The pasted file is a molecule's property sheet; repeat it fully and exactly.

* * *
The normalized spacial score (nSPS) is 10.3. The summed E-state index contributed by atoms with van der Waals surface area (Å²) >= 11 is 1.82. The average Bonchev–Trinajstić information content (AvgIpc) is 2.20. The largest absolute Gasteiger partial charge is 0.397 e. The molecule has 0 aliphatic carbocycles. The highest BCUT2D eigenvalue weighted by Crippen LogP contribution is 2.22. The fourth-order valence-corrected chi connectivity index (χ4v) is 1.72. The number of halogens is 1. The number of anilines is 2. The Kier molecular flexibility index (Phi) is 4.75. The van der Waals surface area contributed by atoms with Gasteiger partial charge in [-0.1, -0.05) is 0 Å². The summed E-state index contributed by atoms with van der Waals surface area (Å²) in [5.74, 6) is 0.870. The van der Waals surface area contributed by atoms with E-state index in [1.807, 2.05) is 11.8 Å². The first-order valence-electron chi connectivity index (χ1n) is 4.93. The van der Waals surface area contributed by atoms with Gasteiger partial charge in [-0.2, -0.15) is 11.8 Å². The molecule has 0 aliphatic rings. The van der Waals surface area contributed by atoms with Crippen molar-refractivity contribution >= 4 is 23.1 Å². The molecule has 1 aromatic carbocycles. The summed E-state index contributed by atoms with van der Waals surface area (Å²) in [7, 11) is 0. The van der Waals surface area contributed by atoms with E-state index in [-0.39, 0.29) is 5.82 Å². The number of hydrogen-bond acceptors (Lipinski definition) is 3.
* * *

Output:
The normalized spacial score (nSPS) is 10.3. The summed E-state index contributed by atoms with van der Waals surface area (Å²) >= 11 is 1.82. The average Bonchev–Trinajstić information content (AvgIpc) is 2.20. The largest absolute Gasteiger partial charge is 0.397 e. The molecule has 0 aliphatic carbocycles. The highest BCUT2D eigenvalue weighted by Crippen LogP contribution is 2.22. The fourth-order valence-corrected chi connectivity index (χ4v) is 1.72. The number of halogens is 1. The number of anilines is 2. The Kier molecular flexibility index (Phi) is 4.75. The van der Waals surface area contributed by atoms with Gasteiger partial charge in [-0.1, -0.05) is 0 Å². The summed E-state index contributed by atoms with van der Waals surface area (Å²) in [5.74, 6) is 0.870. The van der Waals surface area contributed by atoms with E-state index in [1.807, 2.05) is 11.8 Å². The first-order valence-electron chi connectivity index (χ1n) is 4.93. The van der Waals surface area contributed by atoms with Gasteiger partial charge in [-0.2, -0.15) is 11.8 Å². The molecule has 0 aliphatic rings. The van der Waals surface area contributed by atoms with Crippen molar-refractivity contribution >= 4 is 23.1 Å². The molecule has 1 aromatic carbocycles. The summed E-state index contributed by atoms with van der Waals surface area (Å²) in [7, 11) is 0. The van der Waals surface area contributed by atoms with E-state index in [-0.39, 0.29) is 5.82 Å². The number of hydrogen-bond acceptors (Lipinski definition) is 3.